• G05B19/00Programme-control systems
    • G05B19/02Programme-control systems electric
    • G05B19/04Programme control other than numerical control, i.e. in sequence controllers or logic controllers
    • G05B19/05Programmable logic controllers, e.g. simulating logic interconnections of signals according to ladder diagrams or function charts
    • G05B19/058Safety, monitoring
    • GPHYSICS
    • G08SIGNALLING
    • G08BSIGNALLING OR CALLING SYSTEMS; ORDER TELEGRAPHS; ALARM SYSTEMS
    • G08B21/00Alarms responsive to a single specified undesired or abnormal operating condition and not elsewhere provided for
    • G08B21/02Alarms for ensuring the safety of persons
    • G08B21/12Alarms for ensuring the safety of persons responsive to undesired emission of substances, e.g. pollution alarms
    • GPHYSICS
    • G08SIGNALLING
    • G08BSIGNALLING OR CALLING SYSTEMS; ORDER TELEGRAPHS; ALARM SYSTEMS
    • G08B25/00Alarm systems in which the location of the alarm condition is signalled to a central station, e.g. fire or police telegraphic systems
    • G08B25/14Central alarm receiver or annunciator arrangements
    • GPHYSICS
    • G05CONTROLLING; REGULATING
    • G05BCONTROL OR REGULATING SYSTEMS IN GENERAL; FUNCTIONAL ELEMENTS OF SUCH SYSTEMS; MONITORING OR TESTING ARRANGEMENTS FOR SUCH SYSTEMS OR ELEMENTS
    • G05B2219/00Program-control systems
    • G05B2219/10Plc systems
    • G05B2219/13Plc programming
    • G05B2219/13031Use of touch screen
    • GPHYSICS
    • G08SIGNALLING
    • G08BSIGNALLING OR CALLING SYSTEMS; ORDER TELEGRAPHS; ALARM SYSTEMS
    • G08B25/00Alarm systems in which the location of the alarm condition is signalled to a central station, e.g. fire or police telegraphic systems
    • G08B25/009Signalling of the alarm condition to a substation whose identity is signalled to a central station, e.g. relaying alarm signals in order to extend communication range

Abstract

In accordance with an aspect of the present invention there is provided a system for sampling air at multiple locations in a controlled environment. The system includes one or more air sampling devices configured to monitor and test a volume of air within a controlled environment. A control center including a programmable logic controller (PLC) is configured to monitor and control the one or more air sampling devices. One or more touch panel displays are connected to the control center and provide a human-computer interface between the control center and users.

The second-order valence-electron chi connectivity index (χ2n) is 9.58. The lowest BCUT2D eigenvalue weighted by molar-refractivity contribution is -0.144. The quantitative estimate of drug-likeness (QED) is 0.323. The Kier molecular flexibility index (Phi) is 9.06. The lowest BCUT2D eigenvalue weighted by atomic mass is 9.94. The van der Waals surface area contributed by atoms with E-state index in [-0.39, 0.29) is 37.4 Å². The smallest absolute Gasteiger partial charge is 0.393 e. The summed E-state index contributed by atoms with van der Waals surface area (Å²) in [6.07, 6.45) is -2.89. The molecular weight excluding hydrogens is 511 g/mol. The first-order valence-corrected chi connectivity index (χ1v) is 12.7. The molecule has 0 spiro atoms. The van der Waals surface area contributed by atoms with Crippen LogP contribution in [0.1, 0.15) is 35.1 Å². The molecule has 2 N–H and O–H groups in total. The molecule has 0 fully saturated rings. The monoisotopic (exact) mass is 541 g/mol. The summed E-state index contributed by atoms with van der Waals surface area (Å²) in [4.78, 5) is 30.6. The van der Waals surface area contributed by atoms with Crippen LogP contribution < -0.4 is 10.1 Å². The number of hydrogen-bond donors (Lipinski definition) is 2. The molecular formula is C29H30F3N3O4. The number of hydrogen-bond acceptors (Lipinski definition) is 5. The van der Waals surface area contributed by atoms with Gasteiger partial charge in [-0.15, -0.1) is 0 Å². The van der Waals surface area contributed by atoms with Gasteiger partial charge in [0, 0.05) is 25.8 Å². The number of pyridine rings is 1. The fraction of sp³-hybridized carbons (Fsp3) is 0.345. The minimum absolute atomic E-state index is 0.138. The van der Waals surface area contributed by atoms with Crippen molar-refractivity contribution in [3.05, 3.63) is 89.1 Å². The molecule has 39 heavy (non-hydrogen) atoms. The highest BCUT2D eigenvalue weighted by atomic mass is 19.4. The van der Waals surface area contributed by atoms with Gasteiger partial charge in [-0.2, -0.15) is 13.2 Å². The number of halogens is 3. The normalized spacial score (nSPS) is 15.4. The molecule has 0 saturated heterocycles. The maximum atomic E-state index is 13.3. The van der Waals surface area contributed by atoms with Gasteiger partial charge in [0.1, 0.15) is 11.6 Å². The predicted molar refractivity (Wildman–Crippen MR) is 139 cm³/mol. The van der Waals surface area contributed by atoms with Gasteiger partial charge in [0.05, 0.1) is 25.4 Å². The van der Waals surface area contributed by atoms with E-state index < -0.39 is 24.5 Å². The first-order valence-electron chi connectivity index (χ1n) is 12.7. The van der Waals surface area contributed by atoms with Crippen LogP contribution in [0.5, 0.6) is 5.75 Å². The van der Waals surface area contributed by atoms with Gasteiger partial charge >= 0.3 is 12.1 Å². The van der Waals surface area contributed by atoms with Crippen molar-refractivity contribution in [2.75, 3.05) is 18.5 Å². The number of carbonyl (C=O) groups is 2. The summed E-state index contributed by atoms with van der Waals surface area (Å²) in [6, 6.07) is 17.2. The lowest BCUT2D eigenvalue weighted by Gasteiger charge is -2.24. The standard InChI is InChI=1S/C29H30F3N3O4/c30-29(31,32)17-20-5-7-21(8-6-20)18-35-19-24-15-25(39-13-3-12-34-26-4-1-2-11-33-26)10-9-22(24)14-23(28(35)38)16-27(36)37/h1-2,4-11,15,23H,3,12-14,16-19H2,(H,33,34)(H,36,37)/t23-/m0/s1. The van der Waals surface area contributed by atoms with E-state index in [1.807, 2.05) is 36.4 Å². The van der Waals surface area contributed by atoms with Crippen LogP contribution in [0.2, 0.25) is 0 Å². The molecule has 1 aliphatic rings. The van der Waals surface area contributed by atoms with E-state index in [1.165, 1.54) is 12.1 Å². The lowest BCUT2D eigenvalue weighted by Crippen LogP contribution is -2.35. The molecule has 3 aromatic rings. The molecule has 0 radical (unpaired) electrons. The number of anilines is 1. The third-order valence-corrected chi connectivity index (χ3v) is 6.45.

Description

FIELD OF INVENTION
The present invention relates to devices and methods for monitoring airborne contaminants. In particular, the present invention relates to a programmable logic controller-based control center and corresponding human computer interface for controlling air sampling in controlled environments.
BACKGROUND OF THE INVENTION
Clean rooms found in manufacturing, research, and other facilities are typically classified into two broad categories based on the static air pressure inside the rooms relative to atmospheric pressure and/or based on the air pressure in spaces adjacent the clean rooms. A positive air pressure room is maintained at an absolute air pressure greater than atmospheric pressure, greater than the air pressure in spaces adjacent the clean room, or both. The positive air pressure in such rooms is provided by pumping filtered and/or conditioned air into the rooms and controlling the flow of air out of the rooms. The adjacent spaces, which may be manufacturing facilities or offices, are typically maintained at or close to atmospheric pressure by heating, ventilation, and air conditioning (HVAC) systems, or by providing an opening to the environment that allows the adjacent spaces to equilibrate with atmospheric pressure. Thus, air flowing from the positive pressure clean room will flow toward the lower pressure in adjacent rooms or to the atmosphere.
When a positive air pressure clean room is breached, air flowing to adjacent spaces or the atmosphere is generally not a problem as long as airborne contaminants present in the clean room do not pose a potential adverse health effect to people in the adjacent spaces. Typically, the air inside clean rooms in which electronics, aerospace hardware, optical systems, military equipment, and defense-related research are manufactured or conducted may not contain airborne gases, vapors, and particulate matter at concentrations that present a safety or health concern to human health or the environment. However, that is not always the case, as other operations within those industries may generate contaminants that are above acceptable levels and, therefore, must be prevented from escaping the clean room without treatment.